Guest post: Swetha Repakula of IBM
At this point, there are few that haven’t heard the word blockchain. Despite all the buzz and hype around the technology, the learning curve is steep. When we meet people new to the technology, we like to break down blockchain into four main parts:
- The ledger technology: How is the data stored? Data could be many things such as the transaction log, or just the current state of the world. Each node could use its own database, and the database need not be the same across all the nodes in the network.
- The consensus mechanism: How are all the participants coming to agreement about the block ordering and current state?
- Membership Services: How is identity managed and who is allowed into the network?
- Smart Contract Runtime or Application: What smart contracts can I deploy or what kind of application is this?
We believe most blockchain technologies can be separated into four parts and that developers/consumers should have the ability to choose at each of those levels. Take Hyperledger Fabric for example:
- The Ledger Technology: The actual blockchain, or transaction log, is stored in the file system of the peer using merkle hashes while the current state of the world is stored separately in a database for quick lookup.
- The Consensus Mechanism: The combined effect of the endorsement model and the ordering service achieve consensus in the network.
- Membership Services: Fabric has the concept of Membership Service Providers (MSP) which manages the concept of identity by issuing certificates, validating them and authenticating users. The MSP is a core part of permissioning in Fabric.
- Smart Contract Runtime: Fabric mainly supports smart contracts that are written in Go or Node.js.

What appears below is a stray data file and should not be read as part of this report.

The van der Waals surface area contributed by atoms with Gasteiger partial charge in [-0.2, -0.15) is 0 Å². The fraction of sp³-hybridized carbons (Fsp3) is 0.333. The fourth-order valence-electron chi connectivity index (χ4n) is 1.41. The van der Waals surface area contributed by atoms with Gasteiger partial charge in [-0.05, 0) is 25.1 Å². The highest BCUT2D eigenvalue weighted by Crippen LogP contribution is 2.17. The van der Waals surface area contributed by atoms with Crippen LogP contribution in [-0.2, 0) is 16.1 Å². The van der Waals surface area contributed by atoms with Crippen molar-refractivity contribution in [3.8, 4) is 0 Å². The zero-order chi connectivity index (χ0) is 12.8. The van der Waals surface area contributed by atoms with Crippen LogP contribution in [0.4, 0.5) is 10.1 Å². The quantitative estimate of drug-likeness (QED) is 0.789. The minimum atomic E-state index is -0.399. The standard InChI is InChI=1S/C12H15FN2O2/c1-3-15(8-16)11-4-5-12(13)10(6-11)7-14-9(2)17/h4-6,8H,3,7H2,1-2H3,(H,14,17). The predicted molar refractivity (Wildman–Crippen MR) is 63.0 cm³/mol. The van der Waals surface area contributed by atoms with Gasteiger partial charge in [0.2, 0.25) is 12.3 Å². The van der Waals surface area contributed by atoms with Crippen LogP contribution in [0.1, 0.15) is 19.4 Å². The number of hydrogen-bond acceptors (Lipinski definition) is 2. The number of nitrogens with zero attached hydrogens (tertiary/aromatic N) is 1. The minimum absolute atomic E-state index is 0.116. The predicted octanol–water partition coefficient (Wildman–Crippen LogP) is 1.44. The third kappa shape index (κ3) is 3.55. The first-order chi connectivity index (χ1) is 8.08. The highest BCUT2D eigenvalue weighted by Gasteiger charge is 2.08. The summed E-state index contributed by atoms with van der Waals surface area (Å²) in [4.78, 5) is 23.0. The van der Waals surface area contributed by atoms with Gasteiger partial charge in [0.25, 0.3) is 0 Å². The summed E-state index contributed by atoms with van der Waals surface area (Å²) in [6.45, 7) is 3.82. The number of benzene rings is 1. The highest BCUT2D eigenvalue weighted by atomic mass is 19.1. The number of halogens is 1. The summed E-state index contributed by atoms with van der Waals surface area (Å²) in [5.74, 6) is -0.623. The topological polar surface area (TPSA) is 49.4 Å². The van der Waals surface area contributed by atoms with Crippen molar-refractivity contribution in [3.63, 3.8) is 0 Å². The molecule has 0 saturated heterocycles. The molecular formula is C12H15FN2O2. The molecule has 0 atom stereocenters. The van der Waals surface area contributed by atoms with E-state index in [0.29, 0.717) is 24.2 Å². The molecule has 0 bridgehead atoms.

In the spirit of expanding choices, Hyperledger Fabric now supports Ethereum Virtual Machine (EVM) bytecode smart contracts. Contracts can now be written in languages such as Solidity or Vyper. Along with introducing a new smart contract runtime, Fabric also has a corresponding web3 provider which can be used to develop decentralized applications (DApps) using web3.js. This new feature comes as part of the 1.3 release and is motivated with the goal to enable developers to be able to migrate or create DApps for a permissioned platform.
Smart Contract Runtimes
Before diving into the details of the EVM integration, let’s expand on the concept of a smart contract runtime. In general the runtime refers to what are the languages that are supported by a specific platform. But there are many other considerations that should be weighed in. Due to the nature of blockchain, these runtimes have to be evaluated in a distributed nature. Since many nodes, if not all of them, have to run and store these contracts, the network has to be mindful of the runtimes being supported. Languages affect how computationally intensive an arbitrary contract can be as well as the deterministic nature of them. Though neither is necessarily a limitation, they can place an unfair burden on the contract developer. Another important factor is what languages the contract developers themselves are experienced in. With the emergence of blockchain, there has been an increase in developers that do not have technical backgrounds, so picking up new languages is not always a practical solution. The implications of smart contract runtimes make choosing a blockchain network even more difficult. Through the introduction of an EVM, we hope to make sure that Solidity smart contracts and permissioned networks are not mutually exclusive.